Friday, July 30, 2010

The Good Thief

The Good ThiefThe Good Thief by Hannah Tinti

My rating: 4 of 5 stars

This was such a charming book! Ren is an orphan with a missing hand. Miraculously he is adopted by his "brother" who turns out to be a charming con-man. Together they have adventures and end up in a town with a villian so melodramtic, he fairly twirls his mustache when he speaks. There are giants and dwarves, grave-robbers, women who shout, and men in Hats that are out for blood. Although there are themes like what makes a person "good" and loyalty, it is mostly entertaining in a Dickinson sort of way. The ending seemed a bit heavy for such a light-hearted book, but it was an enjoyable read.

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Thursday, July 29, 2010

The House of the Scorpion

The House of the ScorpionThe House of the Scorpion by Nancy Farmer

My rating: 4 of 5 stars

I loved this book about Matt, a clone, growing up among opium fields. Between clones, "zombies", drug addicts, wealthy patrons who want to live forever, and poor orphaned boys who only have each other, Farmer explores what makes someone human and how ignorance and lack of empathy can make humans more terrifying than monsters. Subtly woven in are questions of control: who has control over whom and why? And how Matt ultimately takes control of his own life. Wonderful plot, great characters, creative premise. Loved it.

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The Red Pyramid

The Red Pyramid (Kane Chronicles, #1)The Red Pyramid by Rick Riordan

My rating: 3 of 5 stars

This is the latest series by the author of The Olympian Chronicles--(the Percy Jackson books). My 10-year-old and 11-year-old loved that series, and they really liked this book. It definitely has similarities to the first Percy Jackson book (where Percy learns he is a demi-god and must go to the underworld to save his mom)--this time it is an estranged brother and sister, Carter and Sadie, who find out they are from the blood of the Pharaohs and they must go to the underworld to save their father. It is still interesting to see the difference between the two belief-systems. Like the other series, this book has lots of battling monsters, magic creatures, etc.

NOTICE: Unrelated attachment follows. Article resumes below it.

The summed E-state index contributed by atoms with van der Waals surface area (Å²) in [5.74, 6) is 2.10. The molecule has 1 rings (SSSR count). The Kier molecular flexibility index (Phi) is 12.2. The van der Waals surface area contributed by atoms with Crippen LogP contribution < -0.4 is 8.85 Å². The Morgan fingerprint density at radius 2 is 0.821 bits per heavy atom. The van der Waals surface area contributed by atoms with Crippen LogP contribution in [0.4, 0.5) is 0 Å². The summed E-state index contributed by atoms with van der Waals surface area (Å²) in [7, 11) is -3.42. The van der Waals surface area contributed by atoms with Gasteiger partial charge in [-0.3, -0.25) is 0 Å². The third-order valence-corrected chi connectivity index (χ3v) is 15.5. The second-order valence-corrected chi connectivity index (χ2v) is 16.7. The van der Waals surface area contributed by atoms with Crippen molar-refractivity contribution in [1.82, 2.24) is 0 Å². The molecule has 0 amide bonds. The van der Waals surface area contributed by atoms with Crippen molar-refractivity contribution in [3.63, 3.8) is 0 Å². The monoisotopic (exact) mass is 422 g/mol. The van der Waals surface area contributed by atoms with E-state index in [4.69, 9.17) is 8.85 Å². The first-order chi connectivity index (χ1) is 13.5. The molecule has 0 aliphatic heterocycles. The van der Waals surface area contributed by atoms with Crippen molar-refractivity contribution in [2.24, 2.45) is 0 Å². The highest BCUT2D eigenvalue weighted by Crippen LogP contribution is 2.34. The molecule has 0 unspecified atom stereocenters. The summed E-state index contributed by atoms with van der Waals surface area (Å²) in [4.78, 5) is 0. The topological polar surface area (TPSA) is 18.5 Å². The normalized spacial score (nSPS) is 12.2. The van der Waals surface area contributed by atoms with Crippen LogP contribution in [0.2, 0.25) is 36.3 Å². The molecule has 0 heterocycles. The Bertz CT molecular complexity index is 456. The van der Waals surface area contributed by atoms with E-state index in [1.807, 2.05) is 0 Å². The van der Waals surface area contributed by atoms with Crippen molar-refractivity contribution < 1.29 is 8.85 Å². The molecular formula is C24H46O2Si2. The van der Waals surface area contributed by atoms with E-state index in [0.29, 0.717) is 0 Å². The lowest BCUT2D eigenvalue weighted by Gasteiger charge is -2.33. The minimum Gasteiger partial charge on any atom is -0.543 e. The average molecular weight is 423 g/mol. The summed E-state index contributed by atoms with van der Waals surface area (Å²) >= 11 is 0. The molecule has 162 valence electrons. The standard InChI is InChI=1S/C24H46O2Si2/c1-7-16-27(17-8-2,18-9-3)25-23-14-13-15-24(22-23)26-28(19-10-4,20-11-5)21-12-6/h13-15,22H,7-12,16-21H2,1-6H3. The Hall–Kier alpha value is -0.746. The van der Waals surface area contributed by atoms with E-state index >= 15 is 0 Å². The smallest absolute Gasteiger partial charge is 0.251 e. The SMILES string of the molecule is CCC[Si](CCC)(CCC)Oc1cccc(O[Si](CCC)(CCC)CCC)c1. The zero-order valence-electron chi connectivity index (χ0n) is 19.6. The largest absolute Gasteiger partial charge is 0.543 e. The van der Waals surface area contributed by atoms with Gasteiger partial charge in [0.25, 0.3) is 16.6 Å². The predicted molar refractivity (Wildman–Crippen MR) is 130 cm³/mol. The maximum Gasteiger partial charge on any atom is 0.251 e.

Two criticisms: the book is written as a transcript of Sadie and Carter retelling their adventure on a tape recorder. It is a great idea: the beginning lines are "We only have a few hours, so listen carefully " (brilliant) But they change narrators every 2 chapters and even though the narrator is on each page heading, I think it would be less confusing if each narrator had his own typeface.
The other is that though Riordan certainly knows and respects the stories of other belief systems, I wish that his characters wouldn't curse as often as they do. Sadie must say OMG at least once each chapter. Both series talk about how powerful a gods name is just by saying it, so I just wish his characters wouldn't curse our God so often.

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Wednesday, July 28, 2010

Let the Great World Spin

Let the Great World SpinLet the Great World Spin by Colum McCann

My rating: 5 of 5 stars

This is now one of my favorite books.
First of all, the writing is gorgeous. I swear when I read it, the same pleasure centers of my brain that ignite when I eat chocolate were ignited when I read this book. Sometimes I got so lost in the language, I had to re-read it so I could follow along with the plot. And there isn't much of a plot, really. More of a collection of points-of-view of people on a certain day in 1973 when a man strung a wire between the world trade towers and walked across. For some, this is the central focus, for others it is merely on the periphery. The stories are about what love is, what death is, what life is and how ultimately, it's the risks you take to love someone other than yourself than makes life worth living.
It made me want to write a critical essay--on the role NY played in the book, on the role of noise and quiet, etc. Loved it loved it loved it.
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Say You're One of Them

Say You're One of ThemSay You're One of Them by Uwem Akpan

My rating: 4 of 5 stars

This isn't a feel-good book. But it is a book that expands your world-view and changes you fundamentally. This book is a collection of short-stories told from the point of view of different children in different parts of Africa. Each of them have trials we can only begin to comprehend--poverty, ethnic cleansing, slavery. What Akpan does is put the problems of Africa into a form that at once intrigues and repulses, but one that you cannot ignore--the emotional resonance with which he writes makes these problems as intimately yours as it is the children's about whom he writes.
I must admit when I started with the first story "An Ex-mas Feast"--I was really confused. It took awhile for me to grasp that verbiage he used in conversation was the way they talked, and not editorial errors (sometimes I'm slow). And the events in the story seemed muddled and extraneous, but maybe that's just how his child narrator perceived it. "Luxurious Hearses" does double duty as a harrowing tale of refugees trying to escape ethnic cleansing in one part of the country(only to realize that the killing was occurring at their destination as well) and as an allegory of the religious/political make-up of the country. "My Parents Bedroom" is emotionally gut-wrenching but the one that stays with you is one of the longer stories: "Fattening for Gabon"--excellent all the way around.

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